Smith decided he had to be honest. He knew he needed to stop using—yet he had no idea how to quit.
“I told them I had a serious drug problem and I needed help,” he says.
That’s when his business manager informed him of a substance abuse program benefit through the Boilermakers National Health and Welfare Fund. Smith took down all the information and, two days later, worked up the courage to call the Fund's Substance Abuse Crisis Line (877-244-3572) and was referred to a preferred facility approved by the Fund.
“I found rehab to be welcoming. A cool place,” Smith says. “To have someone I could talk to and relate to was really nice.”
During his 30-day stay he attended classes, talked to counselors and learned more about substance use disorder and how to beat it. Even equipped with new information and a will to stay clean, during his first three months out of rehab he faced challenges.
“I ran into demons that said, ‘go this way or go that way.’ But instead I went to meetings when I needed to,” Smith says. “And after six months, I didn’t even think about it anymore.”
Crain from CPWR says it takes “five days to become dependent on opiates. And science tells us they don’t work as well as Tylenol for muscular pain. Before the opioid industry tricked America, they were used for a couple of days post-surgery or for a broken bone.”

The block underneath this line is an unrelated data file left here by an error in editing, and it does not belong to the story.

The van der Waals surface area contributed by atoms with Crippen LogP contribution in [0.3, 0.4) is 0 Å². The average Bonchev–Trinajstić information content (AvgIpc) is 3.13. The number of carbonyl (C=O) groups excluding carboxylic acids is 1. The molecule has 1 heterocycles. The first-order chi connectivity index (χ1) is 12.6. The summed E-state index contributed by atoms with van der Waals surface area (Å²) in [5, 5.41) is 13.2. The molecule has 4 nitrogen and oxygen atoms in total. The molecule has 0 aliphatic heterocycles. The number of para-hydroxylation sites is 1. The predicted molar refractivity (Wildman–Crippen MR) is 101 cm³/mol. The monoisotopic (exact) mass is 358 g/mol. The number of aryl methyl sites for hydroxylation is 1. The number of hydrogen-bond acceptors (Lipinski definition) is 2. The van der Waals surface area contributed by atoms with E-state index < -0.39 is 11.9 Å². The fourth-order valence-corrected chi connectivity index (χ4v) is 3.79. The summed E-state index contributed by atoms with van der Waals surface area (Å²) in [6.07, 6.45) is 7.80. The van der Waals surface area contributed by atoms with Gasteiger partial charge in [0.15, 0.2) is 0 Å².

She says NABTU and CPWR are working on educating those in the construction industry and are working to destigmatize substance use disorder.
“We didn’t create this problem, and we didn’t go to school to learn how to deal with this; but it’s affecting our industry,” she says. “We’re really playing catch-up here.”
It’s been over two years since Smith entered rehabilitation, made possible by the Boilermakers National Health and Welfare Fund’s benefit plan. He’s not quiet about his recovery or his former addiction, either. He’ll tell anyone who’ll listen about it, because he’s committed to helping his union brothers and sisters who may be fighting what he used to fight—substance abuse.
“Don’t be afraid to get help and talk to people about what’s going on in your life,” Smith says. “There is help for you. Being sober isn’t a minute, hourly or daily task. It’s an every-second task. Keep focused and stay focused.”
Substance abuse is a safety issue that affects everyone on the jobsite, not just the person who’s using. Sometimes it’s hard to tell if someone you work with has a substance use disorder.
Often, if they’re addicted to opioids, they seem off. Sluggish. They may be having a hard time doing duties they normally do. And others on the job may be covering for them. Working with someone who is impaired is not safe no matter what substance they’re using.
It’s hard to ask for help. It’s also hard to ask someone you work with if they need help. But your life and the lives of your coworkers depend on it. If you or one of your union brothers or sisters has a substance use disorder, there’s help.
Boilermakers National Health & Welfare Fund Substance Abuse Treatment Program covers:
- Paid travel expenses for patient and one support person
- 30 days of inpatient rehabilitation
- 11 months of continued care and support following inpatient rehabilitation
- Minimal out-of-pocket costs with successful completion.
To see a full description of benefits and limitations, refer to your 2023 Summary Plan Description available at www.bnf-kc.com